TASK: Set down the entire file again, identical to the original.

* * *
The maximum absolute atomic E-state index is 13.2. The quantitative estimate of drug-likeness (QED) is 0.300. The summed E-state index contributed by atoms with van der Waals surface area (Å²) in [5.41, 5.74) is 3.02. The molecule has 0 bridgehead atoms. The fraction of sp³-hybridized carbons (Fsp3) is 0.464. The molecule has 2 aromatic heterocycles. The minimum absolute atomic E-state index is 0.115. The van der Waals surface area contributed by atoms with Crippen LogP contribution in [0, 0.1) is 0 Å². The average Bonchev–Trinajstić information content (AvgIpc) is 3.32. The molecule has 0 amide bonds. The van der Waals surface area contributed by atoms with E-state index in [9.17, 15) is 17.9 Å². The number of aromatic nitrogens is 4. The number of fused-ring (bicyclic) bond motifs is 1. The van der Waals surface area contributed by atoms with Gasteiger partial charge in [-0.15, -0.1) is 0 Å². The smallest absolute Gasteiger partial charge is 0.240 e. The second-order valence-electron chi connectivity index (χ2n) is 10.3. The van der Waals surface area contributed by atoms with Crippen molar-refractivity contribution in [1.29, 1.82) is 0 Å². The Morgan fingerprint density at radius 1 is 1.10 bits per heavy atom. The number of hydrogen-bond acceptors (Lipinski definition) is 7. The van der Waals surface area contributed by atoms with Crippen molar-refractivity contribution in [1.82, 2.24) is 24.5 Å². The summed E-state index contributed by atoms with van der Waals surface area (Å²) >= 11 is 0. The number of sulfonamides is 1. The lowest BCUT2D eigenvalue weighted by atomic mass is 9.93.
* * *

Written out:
The maximum absolute atomic E-state index is 13.2. The quantitative estimate of drug-likeness (QED) is 0.300. The summed E-state index contributed by atoms with van der Waals surface area (Å²) in [5.41, 5.74) is 3.02. The molecule has 0 bridgehead atoms. The fraction of sp³-hybridized carbons (Fsp3) is 0.464. The molecule has 2 aromatic heterocycles. The minimum absolute atomic E-state index is 0.115. The van der Waals surface area contributed by atoms with Crippen LogP contribution in [0, 0.1) is 0 Å². The average Bonchev–Trinajstić information content (AvgIpc) is 3.32. The molecule has 0 amide bonds. The van der Waals surface area contributed by atoms with E-state index in [9.17, 15) is 17.9 Å². The number of aromatic nitrogens is 4. The number of fused-ring (bicyclic) bond motifs is 1. The van der Waals surface area contributed by atoms with Gasteiger partial charge in [-0.15, -0.1) is 0 Å². The smallest absolute Gasteiger partial charge is 0.240 e. The second-order valence-electron chi connectivity index (χ2n) is 10.3. The van der Waals surface area contributed by atoms with Crippen molar-refractivity contribution in [1.29, 1.82) is 0 Å². The Morgan fingerprint density at radius 1 is 1.10 bits per heavy atom. The number of hydrogen-bond acceptors (Lipinski definition) is 7. The van der Waals surface area contributed by atoms with Crippen molar-refractivity contribution in [1.82, 2.24) is 24.5 Å². The summed E-state index contributed by atoms with van der Waals surface area (Å²) >= 11 is 0. The number of sulfonamides is 1. The lowest BCUT2D eigenvalue weighted by atomic mass is 9.93.